Sunday, June 14, 2020

Corpus Christi - The Feast of the Divine Banquet -

I heard of a poll asking people which are their three favorite text messages. The first one is: “I love you,” the second: “I forgive you,” and the third one is, surprisingly, “Dinner is ready.” These three text messages are a good distillation of the gospel message. Eating together, whether it was an everyday meal or a banquet, was a significant part of Jesus’ ministry and the imagery he used in preaching. He used it over and over again. Think of the wedding banquet at Cana where he turned water into wine; or the parable of the banquet where the poor and the outcast are welcomed; or his continuing choice to eat and drink with those considered sinners and unworthy of his company; and, of course, his final meal with his gathered disciples where he first spoke the words that continue to resound throughout the ages and even comprise the name of today’s Solemnity: “This is my body. This is my blood.”

Today’s gospel from John chapter 6 concludes a passage of Scripture that is filled with food and eating imagery, specifically bread. This chapter started with the feeding of the 5000 and continued on through a discussion over whether Jesus would provide more bread as Moses did in the desert. Then it moved on to Jesus’ claiming that he is ‘the bread of heaven.’ In today’s gospel we reach the climax of this section; here Jesus boldly and explicitly states that, “Whoever eats my flesh and drinks my blood has eternal life.” What does this mean? It is bold language, and debates have raged throughout Christian history over what these words really mean and how to understand them. Now remember, the context of today’s section is a synagogue instruction in Capernaum. The verses immediately following today’s reading say: “After hearing his words, many of his disciples remarked, ‘This sort of talk is hard to endure! How can anyone take it seriously? Many of his disciples broke away and would not remain in his company any longer.’” You could say that the rage began early on. There’s no need to get into the details of debates that ensued throughout history on what Jesus really meant. I would rather focus elsewhere on this Feast of the Sacred Banquet.

We have all heard the expression “You are what you eat.” And I think this is part of what Jesus was trying to communicate to his disciples then and to us today. Once again, I want to refer to Saint Augustine’s incomparable words on this mystery. I keep coming across translations of his words that nuance things differently. “If you receive the Eucharist well, you are what you eat…As you come to communion, you hear the words ‘The Body of Christ’ and you answer ‘Amen’. Be, therefore, members of Christ that your ‘Amen’ may be true…Be what you see. Receive what you already are.” Augustine is saying that when we receive the Bread and Wine, we take into ourselves the very life of Christ. Jesus is telling us that we are to eat and drink of him and his life will then be part of ours, and our life will be part of his. Each time we receive the Eucharist, we grow in this shared life. And there is nothing abstract about the reality of this shared life. Jesus’ stark and vivid language is a reminder that Christian life isn’t just about concepts and ideas and interesting (or not so interesting) debates. Jesus didn’t say: “Think about this.” “Look at this.” And surely, he didn’t say, “Argue about this.” He simply said, “Eat this. Drink this.”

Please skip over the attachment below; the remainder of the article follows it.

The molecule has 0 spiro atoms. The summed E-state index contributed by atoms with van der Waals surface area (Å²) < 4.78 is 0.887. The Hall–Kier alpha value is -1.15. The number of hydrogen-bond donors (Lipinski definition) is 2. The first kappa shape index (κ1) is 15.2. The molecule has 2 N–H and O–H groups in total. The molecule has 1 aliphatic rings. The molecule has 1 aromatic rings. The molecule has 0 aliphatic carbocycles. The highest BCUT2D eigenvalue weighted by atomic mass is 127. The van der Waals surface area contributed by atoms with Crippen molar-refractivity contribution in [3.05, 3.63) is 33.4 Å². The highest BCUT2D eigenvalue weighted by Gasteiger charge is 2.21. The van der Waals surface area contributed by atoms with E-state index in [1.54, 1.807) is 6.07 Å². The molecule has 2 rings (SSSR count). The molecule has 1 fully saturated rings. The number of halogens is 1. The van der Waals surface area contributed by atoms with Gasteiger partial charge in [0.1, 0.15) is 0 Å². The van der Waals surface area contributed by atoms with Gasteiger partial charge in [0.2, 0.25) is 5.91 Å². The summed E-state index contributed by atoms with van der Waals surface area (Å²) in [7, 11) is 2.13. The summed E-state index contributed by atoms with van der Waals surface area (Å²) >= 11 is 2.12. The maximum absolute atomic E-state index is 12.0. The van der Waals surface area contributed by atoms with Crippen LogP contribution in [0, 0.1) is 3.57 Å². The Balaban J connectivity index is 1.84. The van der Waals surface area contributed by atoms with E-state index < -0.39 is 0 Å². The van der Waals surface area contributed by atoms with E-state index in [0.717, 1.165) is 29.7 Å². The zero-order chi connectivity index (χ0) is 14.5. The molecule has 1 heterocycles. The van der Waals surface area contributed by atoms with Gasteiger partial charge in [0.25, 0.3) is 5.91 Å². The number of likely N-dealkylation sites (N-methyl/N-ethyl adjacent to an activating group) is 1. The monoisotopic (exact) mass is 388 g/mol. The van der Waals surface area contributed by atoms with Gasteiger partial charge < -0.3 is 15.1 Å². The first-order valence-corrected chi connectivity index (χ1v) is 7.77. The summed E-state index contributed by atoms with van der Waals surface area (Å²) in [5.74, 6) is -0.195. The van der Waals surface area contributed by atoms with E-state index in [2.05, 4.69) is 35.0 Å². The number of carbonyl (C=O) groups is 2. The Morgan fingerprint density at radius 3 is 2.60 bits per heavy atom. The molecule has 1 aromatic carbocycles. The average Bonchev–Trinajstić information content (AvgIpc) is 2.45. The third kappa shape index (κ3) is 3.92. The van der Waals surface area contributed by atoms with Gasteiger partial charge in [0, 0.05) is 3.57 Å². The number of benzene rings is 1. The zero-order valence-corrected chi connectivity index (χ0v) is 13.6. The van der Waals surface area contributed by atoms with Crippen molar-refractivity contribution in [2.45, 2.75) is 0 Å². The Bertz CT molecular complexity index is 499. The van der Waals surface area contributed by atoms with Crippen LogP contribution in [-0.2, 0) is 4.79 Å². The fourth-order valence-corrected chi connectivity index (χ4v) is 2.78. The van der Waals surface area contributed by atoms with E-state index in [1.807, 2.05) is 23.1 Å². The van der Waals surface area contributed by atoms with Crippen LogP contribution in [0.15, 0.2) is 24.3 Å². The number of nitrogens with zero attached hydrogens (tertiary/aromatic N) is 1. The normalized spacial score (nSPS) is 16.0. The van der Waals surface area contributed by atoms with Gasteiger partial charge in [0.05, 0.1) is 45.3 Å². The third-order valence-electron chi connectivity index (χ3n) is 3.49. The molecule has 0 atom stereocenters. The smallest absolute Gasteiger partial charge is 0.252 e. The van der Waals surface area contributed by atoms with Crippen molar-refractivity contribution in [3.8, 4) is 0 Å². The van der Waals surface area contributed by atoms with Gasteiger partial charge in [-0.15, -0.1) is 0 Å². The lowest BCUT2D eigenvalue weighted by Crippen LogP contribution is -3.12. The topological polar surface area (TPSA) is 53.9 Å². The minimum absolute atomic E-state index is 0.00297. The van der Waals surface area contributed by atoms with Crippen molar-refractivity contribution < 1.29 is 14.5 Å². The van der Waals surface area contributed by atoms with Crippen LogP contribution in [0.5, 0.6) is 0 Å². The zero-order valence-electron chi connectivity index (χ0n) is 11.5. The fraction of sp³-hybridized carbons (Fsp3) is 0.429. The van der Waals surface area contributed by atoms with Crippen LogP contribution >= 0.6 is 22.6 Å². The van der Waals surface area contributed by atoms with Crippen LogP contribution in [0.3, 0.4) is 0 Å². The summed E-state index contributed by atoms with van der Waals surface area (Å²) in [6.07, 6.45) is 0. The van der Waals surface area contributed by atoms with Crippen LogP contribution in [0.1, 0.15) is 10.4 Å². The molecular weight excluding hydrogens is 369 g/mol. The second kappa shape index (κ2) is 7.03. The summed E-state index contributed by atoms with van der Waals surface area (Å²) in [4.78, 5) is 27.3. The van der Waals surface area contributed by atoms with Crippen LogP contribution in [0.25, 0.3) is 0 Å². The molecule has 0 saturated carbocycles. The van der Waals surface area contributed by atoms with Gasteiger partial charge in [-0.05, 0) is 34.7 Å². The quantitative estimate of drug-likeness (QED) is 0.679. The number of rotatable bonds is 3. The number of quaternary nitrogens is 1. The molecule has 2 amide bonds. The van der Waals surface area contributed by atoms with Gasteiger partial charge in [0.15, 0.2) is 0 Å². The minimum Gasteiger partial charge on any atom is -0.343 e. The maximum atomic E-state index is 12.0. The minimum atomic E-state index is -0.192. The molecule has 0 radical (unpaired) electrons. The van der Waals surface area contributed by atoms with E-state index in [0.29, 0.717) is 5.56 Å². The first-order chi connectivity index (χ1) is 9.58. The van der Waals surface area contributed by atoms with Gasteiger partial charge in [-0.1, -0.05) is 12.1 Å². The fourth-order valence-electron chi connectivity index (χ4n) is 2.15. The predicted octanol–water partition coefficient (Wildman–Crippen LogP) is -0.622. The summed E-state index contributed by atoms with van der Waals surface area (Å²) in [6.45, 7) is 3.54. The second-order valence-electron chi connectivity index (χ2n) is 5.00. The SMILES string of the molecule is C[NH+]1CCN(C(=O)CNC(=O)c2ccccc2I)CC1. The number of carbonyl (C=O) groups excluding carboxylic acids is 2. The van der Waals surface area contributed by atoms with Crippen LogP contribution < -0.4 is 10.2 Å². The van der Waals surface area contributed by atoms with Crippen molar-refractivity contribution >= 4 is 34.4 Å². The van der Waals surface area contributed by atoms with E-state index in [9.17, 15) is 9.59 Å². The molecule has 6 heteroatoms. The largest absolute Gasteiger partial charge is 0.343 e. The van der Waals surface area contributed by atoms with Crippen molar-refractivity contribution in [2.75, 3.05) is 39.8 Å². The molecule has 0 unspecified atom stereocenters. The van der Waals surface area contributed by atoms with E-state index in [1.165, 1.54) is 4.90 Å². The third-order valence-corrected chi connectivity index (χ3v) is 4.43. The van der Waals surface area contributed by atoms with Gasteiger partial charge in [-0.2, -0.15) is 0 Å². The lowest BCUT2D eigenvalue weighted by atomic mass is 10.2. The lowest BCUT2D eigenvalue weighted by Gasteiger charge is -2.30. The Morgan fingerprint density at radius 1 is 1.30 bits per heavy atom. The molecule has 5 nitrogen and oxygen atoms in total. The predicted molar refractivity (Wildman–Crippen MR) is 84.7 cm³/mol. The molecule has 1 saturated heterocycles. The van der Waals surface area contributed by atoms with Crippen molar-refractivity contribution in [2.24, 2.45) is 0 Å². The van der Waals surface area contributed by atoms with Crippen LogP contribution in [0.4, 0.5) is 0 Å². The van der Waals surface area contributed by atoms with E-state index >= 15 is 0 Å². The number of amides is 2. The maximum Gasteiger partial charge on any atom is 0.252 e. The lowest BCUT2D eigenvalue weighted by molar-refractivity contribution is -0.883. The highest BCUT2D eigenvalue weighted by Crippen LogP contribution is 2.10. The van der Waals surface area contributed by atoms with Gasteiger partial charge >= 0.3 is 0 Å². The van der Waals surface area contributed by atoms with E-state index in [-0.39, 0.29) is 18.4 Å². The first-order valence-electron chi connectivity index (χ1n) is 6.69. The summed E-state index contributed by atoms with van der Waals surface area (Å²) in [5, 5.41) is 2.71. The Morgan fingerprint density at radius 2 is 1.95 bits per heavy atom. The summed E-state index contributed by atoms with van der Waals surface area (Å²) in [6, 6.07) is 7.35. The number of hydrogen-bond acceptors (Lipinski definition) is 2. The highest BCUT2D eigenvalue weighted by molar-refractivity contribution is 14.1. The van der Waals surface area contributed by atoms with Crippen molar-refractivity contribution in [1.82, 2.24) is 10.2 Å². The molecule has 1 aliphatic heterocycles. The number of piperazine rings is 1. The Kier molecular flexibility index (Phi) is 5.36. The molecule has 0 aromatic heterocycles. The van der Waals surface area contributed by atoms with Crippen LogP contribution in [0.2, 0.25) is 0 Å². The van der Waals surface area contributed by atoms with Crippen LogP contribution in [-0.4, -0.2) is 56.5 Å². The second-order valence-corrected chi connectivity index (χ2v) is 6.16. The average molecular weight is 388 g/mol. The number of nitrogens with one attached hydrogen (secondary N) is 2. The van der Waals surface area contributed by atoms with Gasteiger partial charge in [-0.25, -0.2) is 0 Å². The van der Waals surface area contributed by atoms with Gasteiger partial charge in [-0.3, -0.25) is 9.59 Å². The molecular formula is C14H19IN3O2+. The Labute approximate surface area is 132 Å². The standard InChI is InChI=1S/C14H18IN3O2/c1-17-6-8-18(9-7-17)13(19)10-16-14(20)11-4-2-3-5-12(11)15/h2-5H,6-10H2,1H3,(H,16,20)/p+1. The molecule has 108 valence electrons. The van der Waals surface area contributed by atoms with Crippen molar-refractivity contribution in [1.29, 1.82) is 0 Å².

There is no way of completely comprehending or understanding the mystery of the Sacred Banquet that we share. But hopefully we can grow and mature, however incrementally, in our appreciation of the reality and our need for the Eucharist. Our hunger, our very neediness is the pre-requisite for growing in appreciation of this tremendous gift Jesus left us. As we approach the altar table this morning, we can reflect on what it is we are hungry for. Saint Ignatius of Antioch referred to the Eucharist as “the medicine of immortality.” We are mortal human beings and yet we hunger for immortality. That’s what we are made for. We are created to be divinized. “Whoever eats my body and drinks my blood has eternal life.”

As we are fed at this Banquet of Divine Life, we are commanded to go out from here to feed others; to be for others the real flesh and blood of Jesus Christ. What an astounding and challenging reality. As a help in remembering this, I will end with the text message with which I began. Let us receive this text message personally as coming from Jesus: “You are loved. You are forgiven. Dinner is ready.”
Photographs of Corpus Christ procession in the Abbey cloister by Brother Brian. Excerpts from Father Abbot Damian's homily for today's Solemnity.